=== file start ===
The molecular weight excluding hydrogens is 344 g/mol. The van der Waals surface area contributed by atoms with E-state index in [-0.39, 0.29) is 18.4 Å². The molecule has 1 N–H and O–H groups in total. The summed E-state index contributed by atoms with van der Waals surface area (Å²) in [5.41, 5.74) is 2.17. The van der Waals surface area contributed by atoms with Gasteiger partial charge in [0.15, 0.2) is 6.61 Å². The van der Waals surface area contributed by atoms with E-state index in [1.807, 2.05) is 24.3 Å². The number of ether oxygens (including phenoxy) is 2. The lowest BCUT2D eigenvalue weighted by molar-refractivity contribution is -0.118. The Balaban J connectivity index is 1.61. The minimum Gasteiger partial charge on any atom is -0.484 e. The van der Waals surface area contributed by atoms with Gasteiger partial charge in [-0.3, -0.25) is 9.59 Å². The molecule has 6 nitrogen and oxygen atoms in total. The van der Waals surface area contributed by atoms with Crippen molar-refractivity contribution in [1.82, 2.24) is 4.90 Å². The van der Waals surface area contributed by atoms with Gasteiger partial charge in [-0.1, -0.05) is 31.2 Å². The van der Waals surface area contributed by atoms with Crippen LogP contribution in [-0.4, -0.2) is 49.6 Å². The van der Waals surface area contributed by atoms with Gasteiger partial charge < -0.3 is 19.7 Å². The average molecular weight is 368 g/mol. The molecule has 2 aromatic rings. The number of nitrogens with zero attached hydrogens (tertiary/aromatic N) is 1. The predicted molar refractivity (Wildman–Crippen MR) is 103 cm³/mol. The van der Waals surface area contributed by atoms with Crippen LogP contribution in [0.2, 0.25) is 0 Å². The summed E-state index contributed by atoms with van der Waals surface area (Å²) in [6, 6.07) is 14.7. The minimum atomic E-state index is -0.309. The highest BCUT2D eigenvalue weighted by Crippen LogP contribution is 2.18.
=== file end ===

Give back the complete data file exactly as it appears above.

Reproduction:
The molecular weight excluding hydrogens is 344 g/mol. The van der Waals surface area contributed by atoms with E-state index in [-0.39, 0.29) is 18.4 Å². The molecule has 1 N–H and O–H groups in total. The summed E-state index contributed by atoms with van der Waals surface area (Å²) in [5.41, 5.74) is 2.17. The van der Waals surface area contributed by atoms with Gasteiger partial charge in [0.15, 0.2) is 6.61 Å². The van der Waals surface area contributed by atoms with E-state index in [1.807, 2.05) is 24.3 Å². The number of ether oxygens (including phenoxy) is 2. The lowest BCUT2D eigenvalue weighted by molar-refractivity contribution is -0.118. The Balaban J connectivity index is 1.61. The minimum Gasteiger partial charge on any atom is -0.484 e. The van der Waals surface area contributed by atoms with Gasteiger partial charge in [-0.3, -0.25) is 9.59 Å². The molecule has 6 nitrogen and oxygen atoms in total. The van der Waals surface area contributed by atoms with Crippen molar-refractivity contribution in [1.82, 2.24) is 4.90 Å². The van der Waals surface area contributed by atoms with Gasteiger partial charge in [-0.1, -0.05) is 31.2 Å². The van der Waals surface area contributed by atoms with Crippen LogP contribution in [-0.4, -0.2) is 49.6 Å². The van der Waals surface area contributed by atoms with Gasteiger partial charge < -0.3 is 19.7 Å². The average molecular weight is 368 g/mol. The molecule has 2 aromatic rings. The number of nitrogens with zero attached hydrogens (tertiary/aromatic N) is 1. The predicted molar refractivity (Wildman–Crippen MR) is 103 cm³/mol. The van der Waals surface area contributed by atoms with Crippen LogP contribution in [0.2, 0.25) is 0 Å². The summed E-state index contributed by atoms with van der Waals surface area (Å²) in [6, 6.07) is 14.7. The minimum atomic E-state index is -0.309. The highest BCUT2D eigenvalue weighted by Crippen LogP contribution is 2.18.